My Dear Brothers,
In light of the almost unimaginable human tragedies facing the world today, I thought I should take a moment and share some thoughts with you from my perspective as your National President.
Father Mills made it a great personal endeavor to help the sick and suffering, doing what he could by himself and with the help of students from the New England Conservatory, in turn-of-the-century Boston. His efforts, growing out of deep personal conviction, remain near and dear to us today. I am not referring just to the Mills Music Mission, but to our recognition as Brothers in Sinfonia that there is a brotherhood of all mankind, and that we recognize in our fellow men—Muslim, Christian, Jew, Buddhist, Hindu, Taoist; whatever one’s personal belief system—the same divine spark which we ourselves have.
Our response to the suffering of others takes the form of compassion. And there is much compassion in our hearts as we watch events unfold around the world. The loss of life from the recent tsunami in Asia is almost beyond our comprehension. We not only grieve for the dead, but grieve for the families who have lost loved ones and every earthly possession they had. And consider also the suffering in Darfur in the Sudan, where a government is allowing genocide against its own people. Then there are the people of the Middle East, many of whom have spent their entire lives in refugee camps. The list has no end.
We live in a world where suffering is a part of life. Sinfonia as an organization is not capable of saving all the people of the world from suffering, nor even a small fraction. I am not writing today to organize a grand relief effort, nor demanding that everyone “pitch in” with the idea of making you feel guilty if you don’t—we could easily become entirely focused on donating money to relieve suffering, and lose sight of our other goals. What I am asking is that you take a moment and reflect on the world and its suffering; if you should choose to make a response, either as an individual or as a chapter, that would be marvelous. Let your conscience be your guide. If you have nothing to give, there is no need to beat yourself up. But anything at all that is done or given for the right reasons is a blessing to the recipients.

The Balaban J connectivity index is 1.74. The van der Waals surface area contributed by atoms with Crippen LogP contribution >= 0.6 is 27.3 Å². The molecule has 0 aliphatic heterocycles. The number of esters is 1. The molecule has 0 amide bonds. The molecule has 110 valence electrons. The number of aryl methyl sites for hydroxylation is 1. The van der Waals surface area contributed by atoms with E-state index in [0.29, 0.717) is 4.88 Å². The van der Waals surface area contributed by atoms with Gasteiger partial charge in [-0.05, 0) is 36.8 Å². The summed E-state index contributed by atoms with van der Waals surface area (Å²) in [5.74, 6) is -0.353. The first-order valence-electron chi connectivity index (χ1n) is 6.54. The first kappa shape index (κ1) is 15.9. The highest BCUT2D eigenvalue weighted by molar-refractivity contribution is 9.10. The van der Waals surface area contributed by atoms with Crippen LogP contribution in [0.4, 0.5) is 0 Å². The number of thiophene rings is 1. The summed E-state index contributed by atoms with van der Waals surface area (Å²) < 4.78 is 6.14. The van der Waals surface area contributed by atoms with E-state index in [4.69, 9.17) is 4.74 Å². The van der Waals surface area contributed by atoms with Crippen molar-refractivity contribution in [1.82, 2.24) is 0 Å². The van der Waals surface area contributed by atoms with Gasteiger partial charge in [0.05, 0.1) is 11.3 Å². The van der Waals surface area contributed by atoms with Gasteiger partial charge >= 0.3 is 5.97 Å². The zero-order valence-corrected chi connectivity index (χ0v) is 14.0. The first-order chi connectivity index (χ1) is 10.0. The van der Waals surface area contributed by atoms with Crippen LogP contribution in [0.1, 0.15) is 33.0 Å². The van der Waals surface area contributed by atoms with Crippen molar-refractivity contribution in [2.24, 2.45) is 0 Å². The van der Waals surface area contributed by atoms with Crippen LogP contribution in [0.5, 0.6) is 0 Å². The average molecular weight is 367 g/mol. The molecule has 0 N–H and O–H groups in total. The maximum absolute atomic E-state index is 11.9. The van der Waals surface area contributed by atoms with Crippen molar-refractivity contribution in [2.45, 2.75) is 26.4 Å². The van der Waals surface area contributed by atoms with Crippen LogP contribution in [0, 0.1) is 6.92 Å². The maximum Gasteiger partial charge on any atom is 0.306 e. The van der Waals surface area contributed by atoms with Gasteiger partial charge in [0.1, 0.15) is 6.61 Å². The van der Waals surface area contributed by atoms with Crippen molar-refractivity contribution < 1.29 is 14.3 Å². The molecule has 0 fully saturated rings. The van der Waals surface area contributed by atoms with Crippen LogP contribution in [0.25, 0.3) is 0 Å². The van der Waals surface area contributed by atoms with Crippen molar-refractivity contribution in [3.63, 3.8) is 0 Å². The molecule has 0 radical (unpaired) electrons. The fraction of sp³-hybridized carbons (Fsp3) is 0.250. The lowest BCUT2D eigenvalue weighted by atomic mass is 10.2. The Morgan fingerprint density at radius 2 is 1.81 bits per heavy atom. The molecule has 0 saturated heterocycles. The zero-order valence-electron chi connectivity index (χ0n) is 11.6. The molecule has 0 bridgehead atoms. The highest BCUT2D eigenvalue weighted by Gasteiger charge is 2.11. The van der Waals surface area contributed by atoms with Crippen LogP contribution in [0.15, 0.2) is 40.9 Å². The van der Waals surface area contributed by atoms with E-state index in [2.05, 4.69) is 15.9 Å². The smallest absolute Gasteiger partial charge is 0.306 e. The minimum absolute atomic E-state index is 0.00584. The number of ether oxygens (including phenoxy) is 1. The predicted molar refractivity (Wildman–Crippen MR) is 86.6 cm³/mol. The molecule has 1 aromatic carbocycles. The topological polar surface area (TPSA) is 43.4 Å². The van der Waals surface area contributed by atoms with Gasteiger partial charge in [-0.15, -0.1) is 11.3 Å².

This is larger than just the tsunami victims—think of the other charitable organizations which also do great work who may find their donations falling off because everyone is focused on this one tragedy, impairing their ability to help others in need. Governments are able to put forward millions, or billions, of dollars to help such situations. We cannot, nor should we try to, compete with that. I am talking about us as individuals and chapters, according to our hearts. I believe that the government is suggesting that people of good will consider giving to organizations which are already engaged in noble relief efforts, such as the Red Cross, UNICEF and the Salvation Army. If you choose to do something as an individual, or as a chapter, this might be the direction you should go, with money rather than physical goods.
Finally, I would like to ask that you think of this even after this current tragedy recedes from memory—the attention span of the world is short, and it is all too easy to become numb to suffering. We are dedicated to our ideals for a lifetime. I hope that, upon reflection, you can find some way, as men of light and song, to make the world a better place.
Affectionately, and Fraternally yours in Phi Mu Alpha,
Richard A. Crosby